Hannibal Buress has always known that his name gave him an edge over other comics. Sharing a first name with the infamous cannibal from “Silence of the Lambs” has been an instant attention-grabber – both positively and negatively – as his stand-up career has blossomed.
“I’ve seen the fear in people’s eyes” when he is introduced to them, Buress told shock-jock Howard Stern a few weeks ago. “(The name Hannibal) does stand out for stand-up, so I appreciate it for that. But it makes for a lot of weird conversations. Sometimes I say a fake name just to skip that part of the conversation.”
But it’s not his offbeat name that has thrust Buress into the national spotlight. His comedic rant making fun of Bill Cosby’s fatherly image, filmed on a smartphone during a club gig in Philadelphia and posted on YouTube, was the lighted match that touched off a firestorm.
The controversy has engulfed the legendary entertainer, tarnishing his All-American image and inflicting major, perhaps irreparable, damage to his legacy.
After the Buress video went viral, more than a half-dozen women have come forward alleging that Cosby had sexually attacked them, in most cases decades ago. Despite the entertainer’s repeated denials, the furor has prompted several media companies, including NBC, to abandon projects. Meanwhile, the negative publicity has also prompted the cancellation of other appearances, including a concert scheduled over the Thanksgiving holiday weekend at Las Vegas’ Treasure Island.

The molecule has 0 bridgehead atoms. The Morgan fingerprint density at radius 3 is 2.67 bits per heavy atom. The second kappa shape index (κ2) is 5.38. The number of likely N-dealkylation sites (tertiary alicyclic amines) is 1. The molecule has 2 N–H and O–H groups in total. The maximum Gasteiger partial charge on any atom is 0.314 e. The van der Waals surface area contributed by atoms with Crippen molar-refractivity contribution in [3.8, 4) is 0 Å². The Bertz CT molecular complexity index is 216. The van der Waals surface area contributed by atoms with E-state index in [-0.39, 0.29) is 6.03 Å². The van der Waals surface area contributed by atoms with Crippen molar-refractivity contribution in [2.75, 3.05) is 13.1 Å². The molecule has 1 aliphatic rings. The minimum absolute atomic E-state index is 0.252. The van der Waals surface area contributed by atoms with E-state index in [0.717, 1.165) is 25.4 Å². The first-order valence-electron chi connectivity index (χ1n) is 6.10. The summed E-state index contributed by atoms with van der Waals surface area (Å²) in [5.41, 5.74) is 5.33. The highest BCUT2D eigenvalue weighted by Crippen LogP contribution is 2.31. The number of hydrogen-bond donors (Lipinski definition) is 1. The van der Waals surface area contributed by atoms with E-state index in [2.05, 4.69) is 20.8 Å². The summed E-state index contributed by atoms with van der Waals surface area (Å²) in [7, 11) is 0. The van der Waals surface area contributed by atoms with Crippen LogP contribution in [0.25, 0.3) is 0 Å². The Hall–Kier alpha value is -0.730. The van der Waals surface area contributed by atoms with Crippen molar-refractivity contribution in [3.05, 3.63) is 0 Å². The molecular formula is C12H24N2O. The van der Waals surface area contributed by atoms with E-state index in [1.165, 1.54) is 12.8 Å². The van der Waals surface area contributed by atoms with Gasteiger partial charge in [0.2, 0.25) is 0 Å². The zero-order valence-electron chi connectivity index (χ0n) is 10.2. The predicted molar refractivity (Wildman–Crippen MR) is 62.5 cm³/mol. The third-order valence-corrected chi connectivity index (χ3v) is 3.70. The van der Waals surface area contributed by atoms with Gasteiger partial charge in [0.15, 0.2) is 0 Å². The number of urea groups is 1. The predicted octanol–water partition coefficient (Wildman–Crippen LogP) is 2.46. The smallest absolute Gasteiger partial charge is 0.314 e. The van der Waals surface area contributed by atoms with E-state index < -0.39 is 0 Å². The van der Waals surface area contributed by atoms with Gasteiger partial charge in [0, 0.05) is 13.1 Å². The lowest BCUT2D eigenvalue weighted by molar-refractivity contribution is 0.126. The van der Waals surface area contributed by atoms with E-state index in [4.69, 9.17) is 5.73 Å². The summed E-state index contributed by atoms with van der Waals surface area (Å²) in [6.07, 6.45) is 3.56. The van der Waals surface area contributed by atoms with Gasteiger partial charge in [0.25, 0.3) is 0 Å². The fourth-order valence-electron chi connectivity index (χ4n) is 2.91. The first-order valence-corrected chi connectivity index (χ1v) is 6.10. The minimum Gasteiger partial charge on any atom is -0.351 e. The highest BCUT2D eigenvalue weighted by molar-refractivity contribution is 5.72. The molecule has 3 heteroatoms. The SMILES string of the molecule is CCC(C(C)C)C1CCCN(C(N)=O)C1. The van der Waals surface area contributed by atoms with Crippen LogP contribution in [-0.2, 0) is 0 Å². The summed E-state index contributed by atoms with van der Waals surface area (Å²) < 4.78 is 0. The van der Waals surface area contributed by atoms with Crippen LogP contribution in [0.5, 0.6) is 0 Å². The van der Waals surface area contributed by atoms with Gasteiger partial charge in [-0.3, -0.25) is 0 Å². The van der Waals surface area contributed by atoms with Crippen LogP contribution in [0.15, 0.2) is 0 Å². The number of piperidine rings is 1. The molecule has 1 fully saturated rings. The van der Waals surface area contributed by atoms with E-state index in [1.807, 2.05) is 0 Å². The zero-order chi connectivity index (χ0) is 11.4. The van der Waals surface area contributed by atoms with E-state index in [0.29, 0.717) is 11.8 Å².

The riff’s outsized impact appears to be anything but a laughing matter to Buress, who has been mostly invisible since the uproar. He has declined interview requests despite the widespread attention that would bring. His website does not mention the Cosby comment or subsequent controversy.
His only public comments about the matter came during the recent Stern interview, when he expressed mixed feelings over his routine.
“This is the first time that’s happened, and it’s very weird,” Buress said when Stern asked him how he felt about making headlines. “This was unexpected. I didn’t want to do that. If I were going to do that, I would have done it on my own. It wasn’t my intention to make this part of a big discussion. It was just something I was doing at that venue right then.”
Playing a pivotal role in dethroning a show business icon who has been a pioneer for African-Americans in popular culture has brought new scrutiny to Buress. The 31-year-old comedian has generally been regarded within industry circles as an insightful and provocative talent with the potential for major stardom.
Executives at Comedy Central have labeled him as a brilliant observer of life and its absurdities. A profile in Chicago magazine this year carried the headline “Is Hannibal Buress the Funniest Man Alive?”
“He’s a very smart comic, a genuinely good guy who has the guts to say what he feels,” said Jamie Masada, owner of the Laugh Factory in West Hollywood. “He does a lot of topical stuff. I really don’t think he intentionally meant to hurt Bill Cosby. Comedians talk about everybody. He was not out to do any harm.”
Added Bert Haas, executive vice president of Chicago’s Zanies comedy club where Buress was a regular: “Hannibal has always been honest and isn’t afraid to go where others won’t go. I haven’t seen the routine, but I think it’s interesting that he did get on a soapbox. He does at times lecture the audience. It’s all part of the honesty of his act.”